It’s not often we have the opportunity to construct something as established as our Kew project. We have worked alongside these clients on multiple occasions, undertaking remedial works over the past six years. This time around, our brief was to repave the majority of the front and rear garden with new Victorian bluestone, but what we accomplished was so much more than that.
The bones of this garden were already well ingrained when we first arrived. The rear garden is a beautifully utilised space, with the pool in a great location and the planting thoughtfully chosen and carefully maintained.
Originally a Spanish Missionary style home, the interior of the house is sprawled with gothic timber features and stunning picture rails. Though a renovation is likely to have been completed by the previous owners in the 1970’s or 80’s, the space was never overly modernised. Instead, they have respectfully restored and maintained what was already there.
As Ian and our clients discussed replacing the existing slate and concrete paving, he couldn’t help but notice the original terrazzo step that lead into the front of the house. Hints of it could be found under the windowsills outside the portico area, and he wondered if the front porch, currently covered in terracotta tiles, was hiding more of this rare and stunning material.
Because the terracotta tiles were in such good condition, it was a huge risk to rip them up. There was no certainty that more terrazzo would be found underneath and only a slim chance that what we uncovered would be in a usable condition. Luckily, with our client’s trust behind us, we decided to take a chance on it.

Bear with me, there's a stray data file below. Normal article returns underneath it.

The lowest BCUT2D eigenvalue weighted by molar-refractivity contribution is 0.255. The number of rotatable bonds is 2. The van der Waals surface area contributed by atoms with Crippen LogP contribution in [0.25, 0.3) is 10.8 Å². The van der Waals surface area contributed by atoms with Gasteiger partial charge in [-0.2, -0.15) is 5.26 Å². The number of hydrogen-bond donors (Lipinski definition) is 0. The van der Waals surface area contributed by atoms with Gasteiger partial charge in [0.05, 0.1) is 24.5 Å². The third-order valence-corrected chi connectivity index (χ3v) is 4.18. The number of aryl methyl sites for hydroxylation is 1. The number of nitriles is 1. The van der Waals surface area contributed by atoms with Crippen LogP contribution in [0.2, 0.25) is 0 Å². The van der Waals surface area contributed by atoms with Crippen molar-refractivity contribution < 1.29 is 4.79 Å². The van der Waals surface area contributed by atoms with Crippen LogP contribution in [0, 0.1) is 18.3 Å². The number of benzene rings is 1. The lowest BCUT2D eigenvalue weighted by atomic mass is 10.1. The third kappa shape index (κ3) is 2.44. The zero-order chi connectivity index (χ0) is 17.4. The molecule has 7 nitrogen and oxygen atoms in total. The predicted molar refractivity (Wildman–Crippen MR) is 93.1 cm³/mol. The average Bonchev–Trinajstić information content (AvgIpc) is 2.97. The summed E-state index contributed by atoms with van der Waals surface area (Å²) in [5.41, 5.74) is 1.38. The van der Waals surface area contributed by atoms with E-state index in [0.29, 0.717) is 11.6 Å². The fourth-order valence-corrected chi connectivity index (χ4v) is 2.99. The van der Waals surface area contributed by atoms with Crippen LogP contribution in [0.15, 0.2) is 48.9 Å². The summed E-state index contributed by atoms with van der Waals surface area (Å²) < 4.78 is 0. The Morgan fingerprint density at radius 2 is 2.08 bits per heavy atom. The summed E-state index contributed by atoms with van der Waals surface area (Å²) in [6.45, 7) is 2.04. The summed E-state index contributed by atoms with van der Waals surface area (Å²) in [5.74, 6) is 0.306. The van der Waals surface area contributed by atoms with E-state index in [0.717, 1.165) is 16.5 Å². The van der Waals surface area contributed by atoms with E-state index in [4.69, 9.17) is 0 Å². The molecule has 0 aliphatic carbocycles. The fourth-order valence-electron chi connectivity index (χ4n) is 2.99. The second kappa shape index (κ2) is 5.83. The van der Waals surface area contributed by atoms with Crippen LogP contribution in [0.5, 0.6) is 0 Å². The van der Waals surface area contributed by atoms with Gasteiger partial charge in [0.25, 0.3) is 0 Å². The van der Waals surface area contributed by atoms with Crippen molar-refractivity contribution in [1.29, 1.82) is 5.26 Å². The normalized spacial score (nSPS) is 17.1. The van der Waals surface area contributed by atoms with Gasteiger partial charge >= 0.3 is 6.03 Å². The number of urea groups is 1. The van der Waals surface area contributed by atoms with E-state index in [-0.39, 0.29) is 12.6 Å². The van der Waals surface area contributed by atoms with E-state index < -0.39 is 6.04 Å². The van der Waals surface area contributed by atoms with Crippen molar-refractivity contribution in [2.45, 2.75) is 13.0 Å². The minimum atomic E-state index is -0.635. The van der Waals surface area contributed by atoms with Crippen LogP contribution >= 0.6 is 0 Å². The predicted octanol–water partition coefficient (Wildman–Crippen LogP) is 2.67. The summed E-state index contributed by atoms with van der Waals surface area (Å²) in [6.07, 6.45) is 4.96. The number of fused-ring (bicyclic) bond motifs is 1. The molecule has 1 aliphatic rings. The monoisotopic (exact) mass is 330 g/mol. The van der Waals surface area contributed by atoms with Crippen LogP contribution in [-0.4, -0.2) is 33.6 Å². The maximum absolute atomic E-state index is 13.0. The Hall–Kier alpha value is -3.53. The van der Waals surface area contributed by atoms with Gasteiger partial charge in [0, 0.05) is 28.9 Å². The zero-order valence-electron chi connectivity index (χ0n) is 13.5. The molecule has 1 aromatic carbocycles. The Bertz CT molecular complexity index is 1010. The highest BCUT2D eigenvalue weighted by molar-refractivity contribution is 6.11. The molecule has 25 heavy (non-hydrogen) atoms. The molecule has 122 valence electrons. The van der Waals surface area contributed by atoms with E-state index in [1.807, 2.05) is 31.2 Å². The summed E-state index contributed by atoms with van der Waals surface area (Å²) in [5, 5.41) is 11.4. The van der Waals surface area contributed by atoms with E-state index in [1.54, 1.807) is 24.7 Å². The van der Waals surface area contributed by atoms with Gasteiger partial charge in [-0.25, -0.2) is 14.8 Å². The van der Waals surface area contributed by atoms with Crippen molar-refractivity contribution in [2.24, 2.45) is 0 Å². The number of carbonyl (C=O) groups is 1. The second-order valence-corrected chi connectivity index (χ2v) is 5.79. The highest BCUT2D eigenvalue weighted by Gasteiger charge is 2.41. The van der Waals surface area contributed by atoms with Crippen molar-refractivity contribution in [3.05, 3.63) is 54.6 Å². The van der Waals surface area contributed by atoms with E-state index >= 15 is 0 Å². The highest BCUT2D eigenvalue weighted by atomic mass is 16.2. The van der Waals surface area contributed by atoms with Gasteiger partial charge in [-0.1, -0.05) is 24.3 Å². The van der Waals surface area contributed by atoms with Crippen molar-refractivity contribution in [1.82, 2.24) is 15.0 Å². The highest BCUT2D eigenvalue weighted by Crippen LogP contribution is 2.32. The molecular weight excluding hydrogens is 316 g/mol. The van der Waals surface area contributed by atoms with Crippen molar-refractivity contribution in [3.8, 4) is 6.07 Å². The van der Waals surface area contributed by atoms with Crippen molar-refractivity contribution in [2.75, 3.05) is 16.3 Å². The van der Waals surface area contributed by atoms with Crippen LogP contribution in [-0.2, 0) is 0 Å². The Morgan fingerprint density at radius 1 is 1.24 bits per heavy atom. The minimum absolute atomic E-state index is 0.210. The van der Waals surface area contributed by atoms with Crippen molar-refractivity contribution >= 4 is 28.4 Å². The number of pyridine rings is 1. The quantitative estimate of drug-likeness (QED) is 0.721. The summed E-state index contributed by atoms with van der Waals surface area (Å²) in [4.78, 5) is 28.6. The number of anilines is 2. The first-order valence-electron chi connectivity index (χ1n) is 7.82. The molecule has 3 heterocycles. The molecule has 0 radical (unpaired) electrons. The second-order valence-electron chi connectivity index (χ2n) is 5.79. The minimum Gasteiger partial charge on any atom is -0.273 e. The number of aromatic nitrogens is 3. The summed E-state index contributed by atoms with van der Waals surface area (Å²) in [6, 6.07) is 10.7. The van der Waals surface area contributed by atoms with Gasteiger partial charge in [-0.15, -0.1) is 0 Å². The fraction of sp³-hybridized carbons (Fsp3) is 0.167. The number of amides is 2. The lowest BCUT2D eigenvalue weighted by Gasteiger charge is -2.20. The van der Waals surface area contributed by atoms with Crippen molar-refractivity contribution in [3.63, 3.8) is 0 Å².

Once we removed a small portion of the terracotta, we were both shocked and overwhelmed with what we found. We enlisted the help of a concrete grinding specialist to make sure the rest of the task was completed as seamlessly as possible. A small jackhammer was used to pop the tiles off from side-on rather than from above, reducing the risk of damaging what was underneath. To our delight, after a lot of grinding and polishing, we uncovered an almost completely intact piece of terrazzo workmanship.
The terrazzo technique was perfected by the people of Greece and Italy, who brought the skill with them across to Australia. Unfortunately, it’s now a dying artform with very few artisans being able to successfully replicate the process. It’s a special stone mixture that combines reds and whites using a special grinding treatment. Our portico, for example, is approximately 15mm thick and is made of a stunning red border with a white inlay. The cost to replicate it, as well as the craftsmanship involved, would make it incredibly difficult to recreate today.
It’s our belief that the terrazzo at our Kew project was installed when the house was built in the late 1930’s or early 1940’s. Both Ian and our clients are thrilled to be able to bring back this timeless piece of craftmanship and pay homage to its architectural heritage.